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O Karna must choose between loyalty and gratitude friend and Guru o Aswathama undertakes a perilous mission to the mountains of Gandhara in search of the Evil One o Kunti must decide between her firstborn and her other sons o Guru Drona has to stand with either his favourite disciple or his beloved son o Balarama having failed to convince his brother about the adharma of violence walks the streets of Bharatavarsha spreading the message of peace o Ekalavya is called to make the ultimate sacrifice to uphold a woman’s honour o Jara the beggar sings of Krishna’s love while his blind dog Dharma follows o Shakuni can almost see the realization of his dream to destroy India As the Pandavas stake their. I have desperately waited for than a year to read the concluding part of Ajaya The author himself was extremely tight lipped about the release date and it has finally come almost a year after it was originally slated for release Considering all this anticipation there was no way the book actually would live up to what I wanted it to And it doesnt But it is still a really good honest effort The book succeeds best when it gives voice to Suyodhana and sometimes even to the people in his camp like Ashwathama and Shakuni Karna of course gets his time in the sun but the interesting part of this book is that the focus is not always so much on Karna and considering the number of books which have already valorized Karna it is good to let some other voices speakWhat the book really does well is paint a believable picture of the right on Suyodhana s side And unlike the earlier book it does it while also giving a passionate Suyodhana Suyodhana aruging with Krishna about the right of his cause is one of the best scenes in the book Bhishma s speech when he announces he is going to support Suyodhana is again great and genuinely highlights the hero s passion and conviction At times it feels as if the author has closely followed the Star Bharat series which was aired last year and is deliberately trying to invert the story This is not really a flaw in this book because the series was so one sided that the story needed to be told from the other perspective For instance in popular discourse even in Karna centered narratives when Karna gets to know the truth about his birth he urges Krishna to keep it secret because he feels that should they know the truth Yudhishtra will give up his claim on the kingdom which he rightfully deserves It is actually a bit ludicrous to see a hot headed angry man like Karna suddenly turn affectionate towards the Pandavas because he realizes they are his brothers and wants to support their claim Here Karna fully supports Suyodhana s claim to the throne He also realizes that Kunti and Krishna suddenly acknowledging him is a political ploy to somehow ensure Pandava advantage over Suyodhana And he wants none of it This seems far psychologically possible keeping in mind Karna s personality Karna s rejection of Kunti and his almost reluctant adherence to a promise not to kill the Pandavas allows us to be sympathetic to him even though in the larger context of Suyodhana s life Karna has betrayed him Karna s death scene in the arms of Suyodhana even as he thinks that it is better to die this way as Radheya than win against Arjuna and become another Kaunteya a puppet in Krishna s arms allows us to feel sympathetic for both men And particularly after seeing the travesty of Karna s death scene in Star Mahabharat this description is particularly satisfying At times the book seems to give excessive importance to Shakuni and pushes his role even in episodes where he was probably not involved But the book succeeds in still presenting Shakuni as a human person who loves his country and resents India for what was done to his own country Placing Shakuni and Krishna as antagonists seems to have again drawn from the Star version of Mahabharat But it is nicely done with Krishna himself at times becoming a pawn in Shakuni s plans When the book does invoke any of the Pandava perspectives it falls a bit flat Yudhishtra genuinely preferring not to be a king Bhima wondering why his tribal wife and son are not important in the scheme of things Arjuna uestioning the Gita s wisdom after he has killed Bhishma and Karna maybe each of it deserves a book in itself Doubtless Neelakantan has borrowed some ideas from existing narratives which is perfectly fine but given the seriousness of the issues being raised they are treated very very briefly In fact the last chapters are very rushed with about 36 years of narrative being compressed almost to read as though the Pandavas renounced their kingdom a few months after the victory Krishna s development in this book is uite interesting In the previous book he was developing as the villain but perhaps Neelakantan chose to steer clear of controversy by making Krishna a heartless villain Or maybe he genuinely wanted to give the character depth The Krishna of this book is likeable if a bit inconsistent His almost inhuman detachment from the world as he preaches a system of social order makes him almost an avtar Yet his anguish over his wayword son and his pathetic attempts to protect him make him all too human Unfortunately since Krishna does not bear the burden of villainy in this book Neelakantan had to find alternate villains and Dhaumya emerging as a villain supreme seems a bit ludicrous considering he has very little role in any of the mainstream versions of Mahabharata Yuyutsu s antagonistic role is a bit well done And positioning Yuyutsu s ascendancy as Dhirtharashtra s ultimate revenge against the Pandavas is a delicious twist of irony All in all this is definitely a honest and good book It definitely scores over the other recent mythological release The Scion of Ikshvaku It is unfortunate that Neelakantan lacks Tripathi s savviness in marketing because that book which reads like absolute trash is definitely going to trump this in book sales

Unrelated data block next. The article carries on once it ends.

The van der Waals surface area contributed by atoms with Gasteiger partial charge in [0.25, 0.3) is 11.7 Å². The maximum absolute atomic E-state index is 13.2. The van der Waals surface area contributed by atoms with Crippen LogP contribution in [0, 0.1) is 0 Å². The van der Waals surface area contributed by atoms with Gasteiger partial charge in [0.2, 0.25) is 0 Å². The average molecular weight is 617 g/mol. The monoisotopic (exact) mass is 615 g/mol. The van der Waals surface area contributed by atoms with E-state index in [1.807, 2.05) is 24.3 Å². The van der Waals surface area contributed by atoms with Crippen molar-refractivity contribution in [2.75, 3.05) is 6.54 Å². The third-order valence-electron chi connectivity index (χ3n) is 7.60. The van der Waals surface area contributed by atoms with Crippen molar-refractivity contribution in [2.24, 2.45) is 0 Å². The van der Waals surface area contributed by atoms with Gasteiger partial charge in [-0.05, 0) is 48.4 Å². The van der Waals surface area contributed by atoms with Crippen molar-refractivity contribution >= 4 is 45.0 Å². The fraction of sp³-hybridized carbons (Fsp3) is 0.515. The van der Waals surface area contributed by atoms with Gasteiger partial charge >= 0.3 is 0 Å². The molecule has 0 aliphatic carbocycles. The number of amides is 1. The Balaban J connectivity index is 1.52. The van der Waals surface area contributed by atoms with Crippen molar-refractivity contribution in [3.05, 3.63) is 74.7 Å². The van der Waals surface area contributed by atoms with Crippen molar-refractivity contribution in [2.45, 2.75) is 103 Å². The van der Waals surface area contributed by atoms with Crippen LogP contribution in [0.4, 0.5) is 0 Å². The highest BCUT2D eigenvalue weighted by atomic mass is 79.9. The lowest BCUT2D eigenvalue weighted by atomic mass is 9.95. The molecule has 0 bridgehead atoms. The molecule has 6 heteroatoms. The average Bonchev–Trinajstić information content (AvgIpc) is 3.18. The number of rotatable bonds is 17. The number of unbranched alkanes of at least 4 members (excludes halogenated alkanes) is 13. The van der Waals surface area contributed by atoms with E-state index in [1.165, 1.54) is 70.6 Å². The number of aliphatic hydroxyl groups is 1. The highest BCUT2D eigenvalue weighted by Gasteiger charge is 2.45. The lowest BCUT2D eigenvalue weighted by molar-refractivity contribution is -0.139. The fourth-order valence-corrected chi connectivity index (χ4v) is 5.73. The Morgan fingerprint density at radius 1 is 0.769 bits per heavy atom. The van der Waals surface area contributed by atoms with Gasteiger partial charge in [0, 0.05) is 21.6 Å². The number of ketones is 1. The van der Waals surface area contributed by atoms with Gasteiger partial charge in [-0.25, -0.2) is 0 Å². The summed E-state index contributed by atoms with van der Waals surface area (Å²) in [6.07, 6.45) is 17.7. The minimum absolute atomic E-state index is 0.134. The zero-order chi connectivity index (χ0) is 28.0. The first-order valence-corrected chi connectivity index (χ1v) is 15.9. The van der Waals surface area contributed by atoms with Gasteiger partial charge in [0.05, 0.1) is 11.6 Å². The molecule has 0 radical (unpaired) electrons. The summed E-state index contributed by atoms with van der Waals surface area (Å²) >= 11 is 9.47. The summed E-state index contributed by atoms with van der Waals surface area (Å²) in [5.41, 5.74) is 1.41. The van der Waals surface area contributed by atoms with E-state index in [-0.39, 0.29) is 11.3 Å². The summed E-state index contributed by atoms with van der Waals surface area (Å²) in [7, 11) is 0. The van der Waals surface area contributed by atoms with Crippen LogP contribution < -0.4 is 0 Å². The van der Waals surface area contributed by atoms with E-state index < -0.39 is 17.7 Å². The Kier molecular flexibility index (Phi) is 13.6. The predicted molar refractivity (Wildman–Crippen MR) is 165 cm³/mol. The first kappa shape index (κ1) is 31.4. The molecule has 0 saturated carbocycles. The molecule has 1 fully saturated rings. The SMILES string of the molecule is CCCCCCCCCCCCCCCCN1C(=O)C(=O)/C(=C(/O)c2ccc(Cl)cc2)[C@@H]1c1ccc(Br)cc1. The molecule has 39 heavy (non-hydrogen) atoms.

10 thoughts on “AJAYA RISE OF KALI Book 2